You can have a direct and positive impact on a lot of different people. The obvious way is to help your people get to the next level in their careers. You can also be their advocate, stretch them just the right amount so that they grow, and even give the right kind of push to get them out of the nest at the right time.
This kind of work lasts. Occasionally I get texts from people I used to manage asking for my thoughts or advice in a situation. It’s like an icy cold balm on a scorching day, knowing that I made some kind of difference in their careers.
Aside from people, you’re responsible for processes as well. Fixing a broken process is something that might not be immediately obvious, sure, but the repercussions are felt for a long time. It’s a big win when something that used to be a raging trash fire no longer is.
You also have an outsized influence over the makeup and expansion of your team. The way you divvy up and assign work has a direct effect on all the stuff from above. Is someone on your team curious about something outside their purview? Give them a related task normally assigned to a senior employee and see how they do. Is someone struggling? Pair them with your all-star and see what happens. Is there something that’s dragging productivity down? Talk to your coworkers, discuss it, map out a plan, and give it a shot.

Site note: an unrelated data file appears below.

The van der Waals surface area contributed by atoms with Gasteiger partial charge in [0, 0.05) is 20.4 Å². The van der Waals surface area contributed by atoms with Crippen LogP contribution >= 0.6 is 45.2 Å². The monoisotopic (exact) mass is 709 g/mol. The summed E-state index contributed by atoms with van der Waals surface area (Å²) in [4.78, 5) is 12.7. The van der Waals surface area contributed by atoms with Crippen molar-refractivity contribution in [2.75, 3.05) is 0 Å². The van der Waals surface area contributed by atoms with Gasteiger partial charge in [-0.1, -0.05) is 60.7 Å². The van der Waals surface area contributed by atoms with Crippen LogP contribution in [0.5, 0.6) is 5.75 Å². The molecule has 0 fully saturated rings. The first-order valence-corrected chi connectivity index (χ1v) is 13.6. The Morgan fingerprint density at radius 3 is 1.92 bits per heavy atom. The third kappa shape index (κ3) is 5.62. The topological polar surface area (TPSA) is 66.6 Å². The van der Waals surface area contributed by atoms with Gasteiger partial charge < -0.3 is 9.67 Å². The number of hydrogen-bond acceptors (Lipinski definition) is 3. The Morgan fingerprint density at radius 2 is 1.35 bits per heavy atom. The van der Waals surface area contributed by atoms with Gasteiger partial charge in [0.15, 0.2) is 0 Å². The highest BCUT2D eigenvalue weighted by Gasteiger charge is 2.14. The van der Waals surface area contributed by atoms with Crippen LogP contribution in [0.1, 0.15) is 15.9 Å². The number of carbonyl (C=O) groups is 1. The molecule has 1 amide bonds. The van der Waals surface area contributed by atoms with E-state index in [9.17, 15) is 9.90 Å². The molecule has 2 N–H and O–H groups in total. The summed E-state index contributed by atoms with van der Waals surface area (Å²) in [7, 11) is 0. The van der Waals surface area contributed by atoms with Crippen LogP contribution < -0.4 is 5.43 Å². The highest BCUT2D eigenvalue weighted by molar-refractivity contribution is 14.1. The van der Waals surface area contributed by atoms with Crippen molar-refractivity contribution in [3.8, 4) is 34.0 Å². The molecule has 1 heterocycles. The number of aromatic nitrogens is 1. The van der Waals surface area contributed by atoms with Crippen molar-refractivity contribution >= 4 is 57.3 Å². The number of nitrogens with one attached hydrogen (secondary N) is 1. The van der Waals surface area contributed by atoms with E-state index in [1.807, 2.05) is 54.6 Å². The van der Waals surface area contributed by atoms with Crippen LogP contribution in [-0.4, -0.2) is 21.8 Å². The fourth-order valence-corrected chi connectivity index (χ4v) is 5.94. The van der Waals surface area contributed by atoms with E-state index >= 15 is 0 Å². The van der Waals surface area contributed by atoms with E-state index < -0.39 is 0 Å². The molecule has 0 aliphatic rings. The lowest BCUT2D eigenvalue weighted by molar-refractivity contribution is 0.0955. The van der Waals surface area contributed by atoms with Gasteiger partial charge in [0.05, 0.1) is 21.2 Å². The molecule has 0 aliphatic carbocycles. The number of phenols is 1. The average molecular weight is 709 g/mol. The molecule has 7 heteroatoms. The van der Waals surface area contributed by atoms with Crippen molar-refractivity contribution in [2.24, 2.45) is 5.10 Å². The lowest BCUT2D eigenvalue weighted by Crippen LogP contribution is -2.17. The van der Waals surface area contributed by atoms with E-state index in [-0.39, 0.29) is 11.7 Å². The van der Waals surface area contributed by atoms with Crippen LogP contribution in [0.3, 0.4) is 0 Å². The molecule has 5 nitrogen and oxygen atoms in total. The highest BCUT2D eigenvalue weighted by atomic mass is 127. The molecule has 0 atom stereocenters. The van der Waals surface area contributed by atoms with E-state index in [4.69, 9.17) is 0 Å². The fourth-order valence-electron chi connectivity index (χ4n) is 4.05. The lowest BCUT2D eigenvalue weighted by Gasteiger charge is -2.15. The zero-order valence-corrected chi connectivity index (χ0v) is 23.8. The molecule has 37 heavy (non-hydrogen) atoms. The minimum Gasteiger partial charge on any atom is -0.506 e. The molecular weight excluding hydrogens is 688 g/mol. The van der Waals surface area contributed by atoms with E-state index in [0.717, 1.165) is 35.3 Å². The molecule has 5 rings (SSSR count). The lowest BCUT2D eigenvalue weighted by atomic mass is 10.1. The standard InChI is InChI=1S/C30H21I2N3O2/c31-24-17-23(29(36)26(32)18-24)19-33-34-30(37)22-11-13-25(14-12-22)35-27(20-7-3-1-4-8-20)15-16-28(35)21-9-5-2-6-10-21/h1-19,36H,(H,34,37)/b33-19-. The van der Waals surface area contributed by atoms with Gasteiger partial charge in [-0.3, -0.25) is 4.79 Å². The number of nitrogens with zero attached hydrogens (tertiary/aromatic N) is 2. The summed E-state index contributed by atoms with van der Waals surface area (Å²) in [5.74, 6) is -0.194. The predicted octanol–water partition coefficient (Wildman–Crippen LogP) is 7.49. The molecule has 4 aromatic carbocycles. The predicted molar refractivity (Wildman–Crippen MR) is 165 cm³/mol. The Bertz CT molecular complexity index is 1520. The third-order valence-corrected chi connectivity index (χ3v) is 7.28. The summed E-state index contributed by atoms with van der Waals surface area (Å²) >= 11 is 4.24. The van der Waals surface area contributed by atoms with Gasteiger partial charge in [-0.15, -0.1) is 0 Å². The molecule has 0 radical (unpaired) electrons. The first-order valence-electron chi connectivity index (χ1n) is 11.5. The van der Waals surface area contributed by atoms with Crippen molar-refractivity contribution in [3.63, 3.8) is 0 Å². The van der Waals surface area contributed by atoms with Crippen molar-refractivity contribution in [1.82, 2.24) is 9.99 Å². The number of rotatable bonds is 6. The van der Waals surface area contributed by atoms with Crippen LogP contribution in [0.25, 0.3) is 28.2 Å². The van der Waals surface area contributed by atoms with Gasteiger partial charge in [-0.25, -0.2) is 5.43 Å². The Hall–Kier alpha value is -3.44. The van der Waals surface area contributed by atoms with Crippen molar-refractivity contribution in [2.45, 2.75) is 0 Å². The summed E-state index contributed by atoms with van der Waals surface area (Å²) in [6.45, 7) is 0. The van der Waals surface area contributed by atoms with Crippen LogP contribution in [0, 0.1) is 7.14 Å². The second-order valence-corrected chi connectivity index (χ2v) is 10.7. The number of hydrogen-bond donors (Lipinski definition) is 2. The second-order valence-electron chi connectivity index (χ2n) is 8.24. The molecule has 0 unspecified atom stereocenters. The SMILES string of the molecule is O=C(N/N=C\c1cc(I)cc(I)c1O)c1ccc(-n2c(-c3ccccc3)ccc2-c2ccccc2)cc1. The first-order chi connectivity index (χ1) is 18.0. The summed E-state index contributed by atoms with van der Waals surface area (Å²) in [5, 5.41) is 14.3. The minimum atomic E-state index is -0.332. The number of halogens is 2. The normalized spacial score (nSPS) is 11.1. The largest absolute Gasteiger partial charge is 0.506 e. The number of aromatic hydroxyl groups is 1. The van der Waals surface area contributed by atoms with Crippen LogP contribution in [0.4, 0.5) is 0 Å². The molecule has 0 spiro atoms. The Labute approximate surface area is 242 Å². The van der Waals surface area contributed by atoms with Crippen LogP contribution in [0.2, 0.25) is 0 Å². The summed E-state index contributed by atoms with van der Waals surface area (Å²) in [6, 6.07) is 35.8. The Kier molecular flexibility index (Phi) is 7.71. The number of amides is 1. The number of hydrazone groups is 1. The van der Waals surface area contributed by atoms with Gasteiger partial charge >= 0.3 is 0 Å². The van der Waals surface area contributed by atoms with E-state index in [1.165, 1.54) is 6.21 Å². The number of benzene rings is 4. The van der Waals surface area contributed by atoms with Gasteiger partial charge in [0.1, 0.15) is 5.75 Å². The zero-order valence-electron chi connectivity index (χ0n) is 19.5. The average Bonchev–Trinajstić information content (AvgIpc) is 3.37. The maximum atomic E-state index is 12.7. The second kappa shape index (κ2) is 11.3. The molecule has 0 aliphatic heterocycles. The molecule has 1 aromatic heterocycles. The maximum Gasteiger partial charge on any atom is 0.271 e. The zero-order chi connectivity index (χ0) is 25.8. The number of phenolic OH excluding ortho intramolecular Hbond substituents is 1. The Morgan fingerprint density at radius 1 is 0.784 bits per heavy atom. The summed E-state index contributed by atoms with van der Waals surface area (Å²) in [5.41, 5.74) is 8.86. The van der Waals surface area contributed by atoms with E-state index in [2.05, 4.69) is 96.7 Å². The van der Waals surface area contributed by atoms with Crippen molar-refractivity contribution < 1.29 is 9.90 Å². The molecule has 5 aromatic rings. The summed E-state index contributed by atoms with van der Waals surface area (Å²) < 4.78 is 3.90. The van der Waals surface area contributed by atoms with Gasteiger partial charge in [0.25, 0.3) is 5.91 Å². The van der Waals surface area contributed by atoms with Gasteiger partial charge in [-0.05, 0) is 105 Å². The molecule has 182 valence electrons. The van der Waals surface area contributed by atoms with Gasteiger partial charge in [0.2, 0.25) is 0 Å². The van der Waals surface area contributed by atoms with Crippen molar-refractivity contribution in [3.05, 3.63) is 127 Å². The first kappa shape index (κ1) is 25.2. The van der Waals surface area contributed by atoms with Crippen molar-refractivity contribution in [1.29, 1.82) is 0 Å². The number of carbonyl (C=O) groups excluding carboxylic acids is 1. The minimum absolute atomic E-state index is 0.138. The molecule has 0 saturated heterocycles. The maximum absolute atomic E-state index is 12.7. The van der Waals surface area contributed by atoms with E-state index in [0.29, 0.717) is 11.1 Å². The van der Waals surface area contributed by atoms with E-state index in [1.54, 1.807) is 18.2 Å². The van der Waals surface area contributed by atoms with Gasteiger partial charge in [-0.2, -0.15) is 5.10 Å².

It almost always won’t be that easy, but you get my point. Management is a chance to shape people’s careers for the better. That’s inherently rewarding.
You have a tremendous amount of responsibility for your team, but you also have the leeway and room to figure out how to fulfill that mission. Ultimately, you solve things that are beyond code—or whatever your team’s version of code is. It’s challenging because the rules are far looser and the ways to do that are not defined, but the impact can be huge.
Your actions matter more than you realize
As a manager, you loom large in people’s minds, whether you realize it or not. You need to know how to wield that power for good. The title “manager” means the things you do carry far more weight. And if you don’t realize this, you can make a mess of things.
I’ve made offhand jokes in meetings before that had a much deeper impact than I could have imagined—I was tearing down people’s confidence instead of building them up. And I didn’t even realize it until someone gave me that feedback. Oof. The good part of this is that you can be a powerful advocate for people and use your title to allow them to reach new heights.
At Zapier, one of our core values is “empathy, no ego.” This is important for everybody, but even more so for managers. Empathy creates psychological safety and yields honesty and openness. High-performance teams are built on that.
When you become a manager, you become a bureaucracy filter, a scapegoat, and a hobbyist at your trade. You also become essential: The success or failure of a group depends on you. That always makes me clench up a bit, but it means having a tremendous opportunity for success. Use it.